The impact of 3D printing process parameters on the dielectric properties of high permittivity composites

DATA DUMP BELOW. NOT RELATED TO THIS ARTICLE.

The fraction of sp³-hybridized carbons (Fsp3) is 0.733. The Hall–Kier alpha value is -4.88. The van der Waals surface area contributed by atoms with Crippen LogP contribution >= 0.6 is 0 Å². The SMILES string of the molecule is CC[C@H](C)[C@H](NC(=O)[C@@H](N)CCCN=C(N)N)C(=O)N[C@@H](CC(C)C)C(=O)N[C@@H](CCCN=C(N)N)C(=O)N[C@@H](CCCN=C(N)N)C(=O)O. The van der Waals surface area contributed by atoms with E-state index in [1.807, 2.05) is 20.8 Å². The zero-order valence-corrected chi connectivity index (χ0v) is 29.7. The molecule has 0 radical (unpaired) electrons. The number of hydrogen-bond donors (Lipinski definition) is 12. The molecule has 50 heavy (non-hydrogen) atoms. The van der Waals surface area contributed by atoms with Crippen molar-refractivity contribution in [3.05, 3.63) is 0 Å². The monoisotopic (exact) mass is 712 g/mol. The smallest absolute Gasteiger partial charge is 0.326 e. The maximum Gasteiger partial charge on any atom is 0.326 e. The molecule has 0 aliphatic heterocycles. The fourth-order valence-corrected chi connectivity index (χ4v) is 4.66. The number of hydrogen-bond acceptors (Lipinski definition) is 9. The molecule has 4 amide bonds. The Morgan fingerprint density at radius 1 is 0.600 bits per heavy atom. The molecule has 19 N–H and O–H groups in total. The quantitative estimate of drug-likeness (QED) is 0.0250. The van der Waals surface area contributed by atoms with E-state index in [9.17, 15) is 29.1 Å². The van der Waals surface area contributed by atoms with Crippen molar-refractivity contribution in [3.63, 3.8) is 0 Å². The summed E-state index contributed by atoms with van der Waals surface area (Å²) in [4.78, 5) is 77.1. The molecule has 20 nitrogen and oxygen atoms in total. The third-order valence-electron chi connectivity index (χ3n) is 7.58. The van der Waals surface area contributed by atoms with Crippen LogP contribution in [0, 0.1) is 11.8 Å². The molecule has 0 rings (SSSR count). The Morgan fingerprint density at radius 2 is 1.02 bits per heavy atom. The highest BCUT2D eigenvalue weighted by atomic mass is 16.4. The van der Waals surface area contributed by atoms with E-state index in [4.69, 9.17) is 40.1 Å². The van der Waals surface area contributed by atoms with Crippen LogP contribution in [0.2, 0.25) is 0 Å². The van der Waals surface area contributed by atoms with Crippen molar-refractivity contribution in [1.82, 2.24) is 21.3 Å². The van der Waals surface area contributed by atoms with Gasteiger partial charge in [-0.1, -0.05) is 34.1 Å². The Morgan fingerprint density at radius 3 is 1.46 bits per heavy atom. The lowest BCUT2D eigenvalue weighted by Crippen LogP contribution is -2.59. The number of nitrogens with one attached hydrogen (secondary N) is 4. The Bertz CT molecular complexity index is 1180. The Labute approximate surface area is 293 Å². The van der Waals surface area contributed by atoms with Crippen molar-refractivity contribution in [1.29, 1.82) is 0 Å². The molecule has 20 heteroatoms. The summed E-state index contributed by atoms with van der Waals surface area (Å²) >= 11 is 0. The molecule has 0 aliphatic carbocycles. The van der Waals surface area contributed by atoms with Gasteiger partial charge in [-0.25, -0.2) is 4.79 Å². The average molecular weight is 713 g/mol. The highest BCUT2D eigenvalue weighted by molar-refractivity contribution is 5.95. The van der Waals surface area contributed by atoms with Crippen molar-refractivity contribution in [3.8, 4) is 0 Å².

Fused filament fabrication (FFF) is a well-known and greatly accessible additive manufacturing technology, that has found great use in the prototyping and manufacture of radiofrequency componentry, by using a range of composite thermoplastic materials that possess superior properties, when compared to standard materials for 3D printing. However, due to their nature and synthesis, they are often a great challenge to print successfully which in turn affects their microwave properties. Hence, determining the optimum printing strategy and settings is important to advance this area. The manufacturing study presented in this paper shows the impact of the main process parameters: printing speed, hatch spacing, layer height and material infill, during 3D printing on the relative permittivity (εr), and loss tangent (tanδ) of the resultant additively manufactured test samples. A combination of process parameters arising from this study, allowed successful 3D printing of test samples, that marked a relative permittivity of 9.06 ± 0.09 and dielectric loss of 0.032 ± 0.003.